Finally do a little research into a simple, balanced diet and an approximate calorie amount.  This is the step that scares a lot of people, but think of it this way: it's not so scary to prepare a balanced meal for an oral eater and you typically don't spend too much time counting the calories on the plates of your other family members, so relax and don't overthink this part, either.  Ask your daughter's GI specialist or pediatrician for a referral to a registered dietitian or a nutritionist who may be able to start you out on the right foot if you want some support.


This is the part where you need to go slow.  A few things that will determine how slow your transition will be: how long your Rett Girl has been on formula and if she is still able to tolerate some oral feeds or not, and her overall tolerance.  

If your Rett Girl has not had oral foods in a number of years and you are not yet sure if she has any intolerance to certain foods you may want to start with introducing one ingredient at a time just as you did when she was a baby first starting out on solids.  You can either introduce them on their own in between feeds, or blend them in with her formula.  As you add foods you can start to combine them to give her more of a complete meal, decreasing the formula as you go.  

Some families start with baby foods.  Stage 1 baby food can be given straight through the tube and can sometimes be an easy and much less intimidating start when moving to a blended diet.  Stage 2 and up foods need to be blended and put through a strainer to make sure they will go through the tube.  Many families will start this way and just replace one meal or feeding for a certain amount of time and then replace another feeding and gradually work up that way.  
Other families jump right into blending and will choose to blend whatever the entire family is eating at a certain meal or create a "staple" meal that includes all the nutrients needed but can be customized by changing the fruit, veggie, or protein to give some variety.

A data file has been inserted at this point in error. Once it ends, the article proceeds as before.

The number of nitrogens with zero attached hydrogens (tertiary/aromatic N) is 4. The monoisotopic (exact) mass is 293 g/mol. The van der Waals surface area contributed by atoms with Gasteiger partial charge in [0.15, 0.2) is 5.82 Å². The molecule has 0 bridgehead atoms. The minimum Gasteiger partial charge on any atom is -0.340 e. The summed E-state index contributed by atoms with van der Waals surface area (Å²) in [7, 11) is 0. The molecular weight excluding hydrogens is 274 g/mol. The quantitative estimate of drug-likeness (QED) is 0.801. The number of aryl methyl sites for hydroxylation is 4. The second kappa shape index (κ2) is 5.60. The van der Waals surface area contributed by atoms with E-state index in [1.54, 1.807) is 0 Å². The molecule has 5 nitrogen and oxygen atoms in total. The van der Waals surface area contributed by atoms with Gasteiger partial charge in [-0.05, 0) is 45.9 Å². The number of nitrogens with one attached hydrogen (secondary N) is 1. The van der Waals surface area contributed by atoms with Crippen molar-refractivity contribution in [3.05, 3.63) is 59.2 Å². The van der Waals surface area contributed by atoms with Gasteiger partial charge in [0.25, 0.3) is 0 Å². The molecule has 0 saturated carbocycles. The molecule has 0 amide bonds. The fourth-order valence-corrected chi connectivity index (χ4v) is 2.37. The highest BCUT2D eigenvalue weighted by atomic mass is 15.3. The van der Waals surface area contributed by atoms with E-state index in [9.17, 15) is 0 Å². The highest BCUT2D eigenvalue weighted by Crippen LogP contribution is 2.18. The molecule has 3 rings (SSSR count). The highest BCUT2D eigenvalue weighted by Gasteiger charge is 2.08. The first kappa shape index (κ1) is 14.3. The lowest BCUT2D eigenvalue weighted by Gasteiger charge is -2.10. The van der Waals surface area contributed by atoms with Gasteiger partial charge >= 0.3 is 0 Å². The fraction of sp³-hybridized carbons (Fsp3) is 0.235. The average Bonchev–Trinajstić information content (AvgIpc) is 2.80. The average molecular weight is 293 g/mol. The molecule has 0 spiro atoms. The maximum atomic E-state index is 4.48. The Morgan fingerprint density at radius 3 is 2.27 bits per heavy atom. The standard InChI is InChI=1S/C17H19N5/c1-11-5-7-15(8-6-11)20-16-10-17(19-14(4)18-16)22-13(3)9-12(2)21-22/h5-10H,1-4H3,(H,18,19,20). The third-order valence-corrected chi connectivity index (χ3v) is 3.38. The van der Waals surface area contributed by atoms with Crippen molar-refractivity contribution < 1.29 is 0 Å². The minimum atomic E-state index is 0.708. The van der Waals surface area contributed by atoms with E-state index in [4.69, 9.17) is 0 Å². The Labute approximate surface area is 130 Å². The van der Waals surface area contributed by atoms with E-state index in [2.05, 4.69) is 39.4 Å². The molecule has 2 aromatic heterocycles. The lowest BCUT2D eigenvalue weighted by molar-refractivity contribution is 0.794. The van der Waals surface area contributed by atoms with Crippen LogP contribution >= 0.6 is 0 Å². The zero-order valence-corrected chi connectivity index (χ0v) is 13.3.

You can find information on how to create your own recipe here or check here for some sample recipes.  Here is an example of one of the recipes:

1 C. dark chicken meat
1 C. amaranth
1 C. brown rice
2 C. sweet potatoes
1/2 C. walnut oil
handful of fennel seeds
4 C. water to blend

If you're not sure exactly how to move forward you can see how one Rett family moved through the stages of starting out here.

There are many different ideas of a "balanced" diet out there but a place to start is just by starting with the basic food groups and using appropriate portion sizes for your Rett Girl's age.  Or, you can get a little more technical and start with the "macro nutrients" or the proteins, fat and carbohydrates (carbs) in foods.

Every person has different needs but a starting point is to go for 40% of the total calories from carbs, 30% from protein and 30% from fat.  Carbs and protein have 4 calories per gram and fats have 9 calories per gram.  So, if you have a food that has 5 grams of fat then 45 calories of that food are from fat.  You can do this simple equation for each macro nutrient in each food that will be blended and get a total of what your Rett Girl will take in through her diet.  


1.  Always check with your Rett Girl's doctor before changing her diet, but don't be intimidated.  You are your child's best advocate and if you see a benefit to transitioning her to a blended diet make sure you voice your position.

2.  Seek the advice of a registered dietitian or nutritionist.  If nothing else then for peace of mind that you are including all of the nutrients that your Rett Girl needs.

3.  Remember water!  You can find general guidelines of hydration needs here and can add the amount of water you need to each feed.  Some parents, however, find a huge benefit to giving water 30 minutes before each feed.  Even just an ounce or two can help "prep" her stomach for food and maybe help with gastric emptying.   

4.  Invest in a good quality blender like the blendtec or the vitamix.  These blenders have the ability to liquefy food so you don't need to strain your blend before you put it through the tube.  They can be pricey, but contact the company and they should give you a refurbished one that is discounted with a doctor's note.

5.  If you are planning on overnight pump feeds you will want to be very cautious about the food spoiling.  Try the Koala by Feeding Essentials to keep food cool throughout the night.  


By Bridget MacDonald, Coordinator
Bridget graduated from Western Michigan University in 1999 with a B.A. in Nutrition.  She worked as a clinical, registered dietitian at William Beaumont Hospital and was a program director at the American Diabetes Association prior to having her daughter, Annie, who is diagnosed with Rett Syndrome.